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lcole855
New Member

Form 8615 net qualified dividends, total capital gain, net capital gain

The instructions they give on the page "Information About Other Children" refers to a second page and a third page to fill out the net qualified dividends, total capital gain, and net capital gain, but we only have one page of form 8615. To fill in these blanks we are unable to follow the instructions given to fill in these blanks. Please advise.

3 Replies
gloriah5200
Expert Alumni

Form 8615 net qualified dividends, total capital gain, net capital gain

After you complete the 8615 in the child's tax return using the parents info, then it will ask you about other children:

"Do the parents have other children who file a Form 8615?"

 

As long as you say yes, it will pop up another information form for another child's Form 8615 information filed/to be filed with their return.

 

The other children's information is entered starting at "information about other children". As long as you continue to answer yes, it will continue to bring up another worksheet to enter another child's Form 8615 information.

 

More than likely, you will have to first complete the parent's return, then one of the children's return including their Form 8615.  Then prepare another child's Form 8615 in their return and include the information from the first child's F8615. Then go back to the first one and enter the information from the second child's 8615 into their return.

 

Form 8615 is used in the child's return when the child is filing their own return but being taxed at the parent's tax rate, so you also need the parent's information in the return

 

For additional information, refer to the following:

IRS Instructions for Form 8615

TMS70
Level 1

Form 8615 net qualified dividends, total capital gain, net capital gain

 

 

Cynthiad66
Employee Tax Expert

Form 8615 net qualified dividends, total capital gain, net capital gain

Here is a link to the instructions for the form:  Form 8615 Instructions  see page 5 for instructions on capital gains.

 

"Unearned income" is income gained from a source other than employment, work, or other business activity. Money from work, by contrast, is "earned income." Unearned income includes all forms of investment income, including interest, dividends, most rent and royalty income. It also includes capital gains—the profit you make when you sell something for more than what you paid for it.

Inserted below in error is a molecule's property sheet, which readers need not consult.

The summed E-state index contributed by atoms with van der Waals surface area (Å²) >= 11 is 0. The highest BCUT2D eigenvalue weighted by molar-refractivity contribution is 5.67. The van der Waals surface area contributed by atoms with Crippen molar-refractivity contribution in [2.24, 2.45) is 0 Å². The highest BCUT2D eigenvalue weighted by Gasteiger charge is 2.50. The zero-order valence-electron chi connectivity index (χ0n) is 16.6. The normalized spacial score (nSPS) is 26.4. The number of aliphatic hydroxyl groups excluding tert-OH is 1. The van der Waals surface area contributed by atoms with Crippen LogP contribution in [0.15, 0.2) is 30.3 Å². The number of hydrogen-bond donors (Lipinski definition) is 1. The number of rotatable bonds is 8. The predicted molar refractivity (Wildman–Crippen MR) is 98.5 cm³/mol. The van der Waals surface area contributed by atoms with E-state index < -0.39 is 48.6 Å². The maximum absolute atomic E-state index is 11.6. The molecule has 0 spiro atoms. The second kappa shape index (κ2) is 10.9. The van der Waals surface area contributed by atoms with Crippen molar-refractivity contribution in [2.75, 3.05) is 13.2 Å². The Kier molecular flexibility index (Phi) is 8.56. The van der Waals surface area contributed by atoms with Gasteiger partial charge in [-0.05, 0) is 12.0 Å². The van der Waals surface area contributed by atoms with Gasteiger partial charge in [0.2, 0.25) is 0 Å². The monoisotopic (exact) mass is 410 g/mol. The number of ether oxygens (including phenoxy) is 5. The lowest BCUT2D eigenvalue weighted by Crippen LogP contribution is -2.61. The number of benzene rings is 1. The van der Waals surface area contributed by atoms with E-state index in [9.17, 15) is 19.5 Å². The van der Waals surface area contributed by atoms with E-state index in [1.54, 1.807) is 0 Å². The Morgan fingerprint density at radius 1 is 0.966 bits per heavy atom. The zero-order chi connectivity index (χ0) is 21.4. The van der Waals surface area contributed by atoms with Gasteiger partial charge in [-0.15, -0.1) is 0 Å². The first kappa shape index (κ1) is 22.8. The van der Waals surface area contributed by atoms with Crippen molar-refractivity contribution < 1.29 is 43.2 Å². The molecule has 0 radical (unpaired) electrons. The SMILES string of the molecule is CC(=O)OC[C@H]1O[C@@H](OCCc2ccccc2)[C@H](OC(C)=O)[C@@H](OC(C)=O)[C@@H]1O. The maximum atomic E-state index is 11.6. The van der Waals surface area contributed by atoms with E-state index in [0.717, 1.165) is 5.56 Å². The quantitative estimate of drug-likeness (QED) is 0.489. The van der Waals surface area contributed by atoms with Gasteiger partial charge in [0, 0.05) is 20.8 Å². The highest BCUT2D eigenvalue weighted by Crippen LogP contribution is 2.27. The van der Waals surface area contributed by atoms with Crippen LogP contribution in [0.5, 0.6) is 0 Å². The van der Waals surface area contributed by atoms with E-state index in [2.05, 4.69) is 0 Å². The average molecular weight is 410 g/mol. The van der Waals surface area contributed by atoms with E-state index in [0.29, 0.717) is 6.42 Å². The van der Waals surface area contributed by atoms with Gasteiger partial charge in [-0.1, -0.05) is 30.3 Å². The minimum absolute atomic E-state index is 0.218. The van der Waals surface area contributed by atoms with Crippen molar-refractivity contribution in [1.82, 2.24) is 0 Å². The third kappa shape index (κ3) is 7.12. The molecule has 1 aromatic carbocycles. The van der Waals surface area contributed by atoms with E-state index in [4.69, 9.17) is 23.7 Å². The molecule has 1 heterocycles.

Who must file the form?

For 2020, a child must file Form 8615 if all of the following conditions apply:

  • The child has more than $2,200 in unearned income
  • The child is required to file a tax return
  • The child does not file a joint tax return with a spouse
  • At least one of the child's parents is alive
  • The child is within certain age limits

For tax purposes, the child's "age" is the age on December 31. The child must file the form if any of these conditions apply:

  • The child is under 18 at the end of the year
  • The child is 18 years old and does not have earned income that is more than half of the child's support for the year, or
  • The child was a full-time student age 19-23 and does not have earned income that is more than half of the child's support

Treatment of unearned income

In general, in 2020 the first $1,100 worth of a child's unearned income is tax-free. The next $1,100 is taxed at the child's income tax rate for 2020. Anything above $2,200, however, is taxed at the rate that applies to trusts and estates, which usually is higher than the child's rate. This tax treatment has gained a nickname: the "kiddie tax." Calculating how much tax applies to the child's income is the purpose of Form 8615.

 

Form 8615 Instructions  see page 5 for instructions on capital gains.

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